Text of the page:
A Flower Hill trustee who is running for village mayor filed an objection on Tuesday that seeks to invalidate the opposing party’s entire nominating petition.
Attorney Kate Maguire Hirsch, who has served on the Flower Hill Board of Trustees for three years, is running for mayor with trustee candidates Jay Silverman, Jeffrey Greilsheimer and Diane Turner as part of her Liberty Party slate for the March 18 election.
The slate will go up against representatives of the Flower Hill Party, which include current Deputy Mayor Brian Herrington for mayor and Trustees Randall Rosenbaum and Gary Lewandowski running to retain their seats. Sitting Mayor Robert McNamara is running for a trustee position.
An objection filed to the village by Hirsch on Tuesday alleges that among other things, Ronnie Shatzkamer, the village administrator and chief election officer, was “colluding” with the Flower Hill Party and that McNamara “witnessed” signatures to his own petition that witnesses say were “not affixed in his presence.”
Hirsch’s objection states that Shatzkamer’s handwriting is apparently present on five pages of the Flower Hill Party’s independent designating petition, which was filed on Feb. 11.
“Upon information and belief, Shatzkamer inserted the required witness information (name, address, number of signatures on the page, and date) on pages 19, 20, 21, 22 and 23 of the [petition], and those pages bear the (purported) signature of current Mayor/Trustee candidate Robert McNamara,” the objection reads. “It is axiomatic that the official responsible for running an election should not take any action to favor one party over another.”
The document further alleges that Shatzkamer “engaged in a pattern of behavior designed to favor the Flower Hill Party in the March 18, 2020 election,” including “failing to appoint Flower Hill’s usual election inspectors and instead [attempting] to replace them with her personal friend” and a real estate professional who Hirsch claims works with Herrington, an allegation that Herrington denied in an email to Blank Slate Media on Wednesday morning.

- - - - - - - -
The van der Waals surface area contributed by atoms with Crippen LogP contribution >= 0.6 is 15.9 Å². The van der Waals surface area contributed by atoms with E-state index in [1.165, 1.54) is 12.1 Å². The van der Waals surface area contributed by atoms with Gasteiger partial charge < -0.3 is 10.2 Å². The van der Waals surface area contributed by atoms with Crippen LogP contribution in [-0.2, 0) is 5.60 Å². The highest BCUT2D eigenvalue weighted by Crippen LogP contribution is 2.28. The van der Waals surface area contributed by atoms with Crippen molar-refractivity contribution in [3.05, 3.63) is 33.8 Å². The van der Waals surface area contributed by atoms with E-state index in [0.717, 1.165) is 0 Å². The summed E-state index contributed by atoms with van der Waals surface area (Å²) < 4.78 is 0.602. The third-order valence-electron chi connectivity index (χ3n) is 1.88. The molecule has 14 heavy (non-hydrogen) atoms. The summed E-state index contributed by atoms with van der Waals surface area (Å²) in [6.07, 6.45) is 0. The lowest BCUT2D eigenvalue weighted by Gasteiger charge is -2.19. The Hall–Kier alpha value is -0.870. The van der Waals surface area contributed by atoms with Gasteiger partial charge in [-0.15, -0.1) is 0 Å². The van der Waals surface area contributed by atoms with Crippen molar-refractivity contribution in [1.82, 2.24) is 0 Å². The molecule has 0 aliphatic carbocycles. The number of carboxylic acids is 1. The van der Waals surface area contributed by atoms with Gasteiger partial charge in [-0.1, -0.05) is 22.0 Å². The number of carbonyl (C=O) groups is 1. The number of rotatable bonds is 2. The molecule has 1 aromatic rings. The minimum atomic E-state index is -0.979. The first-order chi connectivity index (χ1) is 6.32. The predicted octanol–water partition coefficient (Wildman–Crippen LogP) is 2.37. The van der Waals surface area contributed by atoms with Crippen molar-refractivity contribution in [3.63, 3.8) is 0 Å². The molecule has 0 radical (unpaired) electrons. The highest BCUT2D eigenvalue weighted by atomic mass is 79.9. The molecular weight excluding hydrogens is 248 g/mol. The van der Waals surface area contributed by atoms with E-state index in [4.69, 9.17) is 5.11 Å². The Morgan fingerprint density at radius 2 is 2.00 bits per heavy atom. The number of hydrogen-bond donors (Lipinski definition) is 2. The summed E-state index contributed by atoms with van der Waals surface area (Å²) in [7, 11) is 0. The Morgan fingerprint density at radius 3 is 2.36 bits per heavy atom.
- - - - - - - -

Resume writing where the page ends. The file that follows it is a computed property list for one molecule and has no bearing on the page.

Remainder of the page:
“First, the document does not say I know the person but rather tried to make a veiled connection,” Herrington wrote. “Second, I do not know the person she is even referring to and to my recollection I have never even met them. Just because two people are in the same profession does not mean they know each other.”
The objection further alleges that Shatzkamer was “providing information to the Flower Hill party candidates about [the Liberty Party] to facilitate their campaign at the expense of the Liberty Party candidates,” and “failing timely and properly to respond to [Hirsch’s] FOIL requests and otherwise stonewalling the disclose of information relevant to her improper conduct,” among other things.
At least five village residents named in the objection who signed the Flower Hill Party’s petition also say that contrary to McNamara’s signature on the page, the mayor “was not present at the time they signed.”
The objection also claims that due to the “innacuracies, errors, omissions and legal deficiencies” in the signature fields of the petition, it only contains 53 valid signatures instead of the legally required 75.
The document ends by asking that the Flower Hill Party’s petition be rejected in total due to the “improper conduct” of Shatzkamer and McNamara; failing that, that McNamara be stricken as a candidate for the March election and that Shatzkamer be removed as the village’s chief election official.
In a phone call on Tuesday afternoon, Shatzkamer said: “I’m a neutral third party, I’m Switzerland. As chief election officer, I remain neutral.”
Herrington and the Flower Hill Party called the matter “unfortunate” in an email statement Wednesday morning.
“It is unfortunate that Kate Hirsch and her Liberty Party have resorted to trying to thwart the will of over 200 Village of Flower Hill voters that support the Flower Hill Party’s candidates for office,” the statement said. “We have more than three times the legally required amount of signatures and are confident that we will overcome these objections. The Flower Hill Party clearly has a great team with broad support from the community. We look forward to the Board of Elections resolving this matter expeditiously as we continue to talk to voters about our proven track record in governing our village, including fiscal discipline, sound management, and protecting our residents.”
Efforts to reach McNamara by email and phone were unavailing.
Such objections are referred to the Nassau County Board of Elections, which will review the complaint and provide findings to the village. If no resolution or compromise can be reached, the objection is then sent to Nassau County Supreme Court.
“All we want is a level playing field, and we aren’t getting one, and that’s what this is about,” Hirsch said in a phone call Tuesday afternoon.